A recent Brock event aimed to help high school students with disabilities from across Ontario build confidence in choosing their future path.
On Tuesday, May 11 and Wednesday, May 12, more than 50 students were virtually welcomed to Brock’s second Ability Empowerment Days. The event introduced students to a range of opportunities in Brock’s academic programs and services, and equipped them with transferable skills they can use regardless of their future direction.
Founded in 2019 by students in Brock’s Master of Arts in Social Justice and Equity Studies (SJES) program, Ability Empowerment Days is now run by a committee of representatives from throughout the University.
Activities over the two-day initiative showcased many different aspects of life at the University and beyond, said Holly Bihun, the event’s co-lead.
“Ability Empowerment Days gave students a chance to learn about Brock’s many post-secondary programs, as well as the University’s commitment to experiential learning,” said the third-year Medical Sciences student. “There were sessions focused on services available to support students, and sessions that helped them to develop advocacy skills related to post-secondary education.”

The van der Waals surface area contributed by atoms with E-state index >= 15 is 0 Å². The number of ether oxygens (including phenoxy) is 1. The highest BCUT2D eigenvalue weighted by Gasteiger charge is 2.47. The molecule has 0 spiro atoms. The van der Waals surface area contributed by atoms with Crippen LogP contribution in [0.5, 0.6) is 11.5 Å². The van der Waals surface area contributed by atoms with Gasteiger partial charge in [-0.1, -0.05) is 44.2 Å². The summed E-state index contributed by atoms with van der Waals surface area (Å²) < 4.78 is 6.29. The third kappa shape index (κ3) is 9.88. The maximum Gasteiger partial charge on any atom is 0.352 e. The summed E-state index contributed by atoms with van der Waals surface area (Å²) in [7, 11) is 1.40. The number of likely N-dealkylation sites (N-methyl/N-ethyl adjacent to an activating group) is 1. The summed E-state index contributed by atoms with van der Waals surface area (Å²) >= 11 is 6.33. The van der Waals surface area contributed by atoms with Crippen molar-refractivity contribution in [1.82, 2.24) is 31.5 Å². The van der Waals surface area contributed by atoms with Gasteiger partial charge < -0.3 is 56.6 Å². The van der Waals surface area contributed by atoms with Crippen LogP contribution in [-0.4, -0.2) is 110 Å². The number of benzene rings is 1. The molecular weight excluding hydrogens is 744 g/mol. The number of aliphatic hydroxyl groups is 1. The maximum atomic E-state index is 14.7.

With more than a dozen Brock units facilitating programming at the event, students were able to zero in on areas that interested them most, Bihun said.
“I think it’s important that high school students with disabilities discover early what works for them in terms of post-secondary studies,” she said. “We want them to know they will not be limited at Brock and that they have choices and opportunities as well as access to services that can be used effectively.”
In addition to giving students an idea of what it would be like to take part in classes at Brock, the event helped faculty members and other presenters to incorporate Universal Design for Learning (UDL) principles into their sessions. This meant offering presentation materials to learners in a variety of formats as well as providing the opportunity to demonstrate their learning in several different ways.
“I think the community as a whole can learn more effectively through prioritizing inclusive and flexible teaching,” Bihun said. “We better all learners’ experiences and understanding when every individual can access the material in a way that is best suited for them.”
Ability Empowerment Days, she said, serve as an annual reminder of Brock’s commitment to being a welcoming and inclusive place.
“The Brock community came together to create an event that promotes the University and the values it stands for, while welcoming students from throughout the province,” she said. “It’s one more way to show where we are heading and how we strive to be inclusive in everything we do here.”
Along with organization from the planning committee and facilitation from partners across campus, the event was sponsored by Student Accessibility Services, Human Rights and Equity, the Social Justice Research Institute, Anti-Ableism and Mental Health Working Group, the Centre for Pedagogical Innovation and Faculty of Graduate Studies.
To learn more about all of the activities that took place, visit the Ability Empowerment Days web page.